The developed meaning of this scripture, states that now that we were conceived from the sins, we needed to be guided by the holy spirit by taking us through the hardships and controlling the dos and don’ts that are contained in our hearts. The dire need of human beings to serve God through their deeds is clear evidence of the work of the Holy Spirit inside these people14. Its truth that nobody made of flesh and blood would have a desire to serve God if he or she does not have a holy spirit taking control of the heart. In our hearts, we have a Holy Spirit ministry whose work is to guide and oppose our fleshly desires of committing sins.

Without the presence of the Holy Spirit, the flesh, whose directions are mostly to the sinful events, controls the life of humanity. When Paul insisted on people to work under the control of the Holy Spirit, he meant people to be set free from the bondage of sins. Being set from the bondage of sins makes one have a need and spiritual intentions of freely serving God15. The recent views of people concerning spirit control are different because the analysts believe that Christians are just as sinful as they were in the past, and hence it’s advisable to take control of the sinful nature among humankind. This implies that unless the Holy Spirit guides Christians, no one can volunteer or have a free will to serve God by acting according to his will. Most of the recent views from several analysts can be said to be the primary source of mistakes that Paul is addressing in Romans 7:14-25. Even if humanity is claimed to have passed from death to life, it is only the work of the Holy Spirit, which can deliver humankind and prevent individuals from dying when still in sinful status.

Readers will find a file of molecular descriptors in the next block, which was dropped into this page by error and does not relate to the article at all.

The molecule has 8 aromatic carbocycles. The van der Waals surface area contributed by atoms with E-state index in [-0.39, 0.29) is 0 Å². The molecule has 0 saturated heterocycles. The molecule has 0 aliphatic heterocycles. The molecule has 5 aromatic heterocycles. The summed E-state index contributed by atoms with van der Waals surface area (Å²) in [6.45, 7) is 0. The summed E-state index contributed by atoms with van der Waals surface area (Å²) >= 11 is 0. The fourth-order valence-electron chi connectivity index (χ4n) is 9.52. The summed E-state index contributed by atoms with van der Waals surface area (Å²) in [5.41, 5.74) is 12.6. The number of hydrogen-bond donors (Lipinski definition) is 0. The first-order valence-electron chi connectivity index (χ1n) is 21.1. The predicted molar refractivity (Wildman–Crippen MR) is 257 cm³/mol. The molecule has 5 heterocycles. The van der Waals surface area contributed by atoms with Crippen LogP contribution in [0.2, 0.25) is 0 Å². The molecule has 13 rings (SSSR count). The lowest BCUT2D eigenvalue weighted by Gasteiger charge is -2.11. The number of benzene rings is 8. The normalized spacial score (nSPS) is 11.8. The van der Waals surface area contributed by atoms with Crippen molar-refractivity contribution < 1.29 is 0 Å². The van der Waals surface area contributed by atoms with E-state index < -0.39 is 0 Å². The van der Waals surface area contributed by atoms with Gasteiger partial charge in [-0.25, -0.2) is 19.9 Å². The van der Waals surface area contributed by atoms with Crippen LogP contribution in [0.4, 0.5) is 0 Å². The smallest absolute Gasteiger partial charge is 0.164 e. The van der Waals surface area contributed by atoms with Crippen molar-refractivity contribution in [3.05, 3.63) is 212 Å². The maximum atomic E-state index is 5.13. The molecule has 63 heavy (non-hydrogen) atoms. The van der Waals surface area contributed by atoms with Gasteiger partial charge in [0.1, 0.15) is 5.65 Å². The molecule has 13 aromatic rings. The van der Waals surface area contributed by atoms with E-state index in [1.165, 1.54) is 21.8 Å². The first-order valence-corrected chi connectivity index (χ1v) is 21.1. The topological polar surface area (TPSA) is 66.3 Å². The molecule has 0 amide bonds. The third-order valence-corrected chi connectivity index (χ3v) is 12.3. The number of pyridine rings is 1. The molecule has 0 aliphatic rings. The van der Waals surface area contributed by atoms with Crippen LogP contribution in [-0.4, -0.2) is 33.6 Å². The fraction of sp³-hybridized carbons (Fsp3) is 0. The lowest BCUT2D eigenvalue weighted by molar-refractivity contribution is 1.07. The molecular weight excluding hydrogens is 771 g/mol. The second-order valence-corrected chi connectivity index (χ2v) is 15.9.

In Romans 8:9 Paul says that the probability of one living life according to the will of God is very high, broad, and deep just like the heavenly father who has called us. The Christians, who are spiritually guided and have left the fleshly influence, are inspired not to go back to the onslaught of sin, as it was before the deliverance by Christ, their ways of life should be placing and trusting in Christ who have been responsible in freeing Christians from the bondage of sins. Before the good work that was done by Jesus Christ of freeing humanity from the bondage of sins, people lived with the evils despite that, they hated It. When people desired to do good, it was impossible as there was no clear path of leading them to goodness, but now with the presence of Christ, there is a choice of doing good and acting according to the will of God16.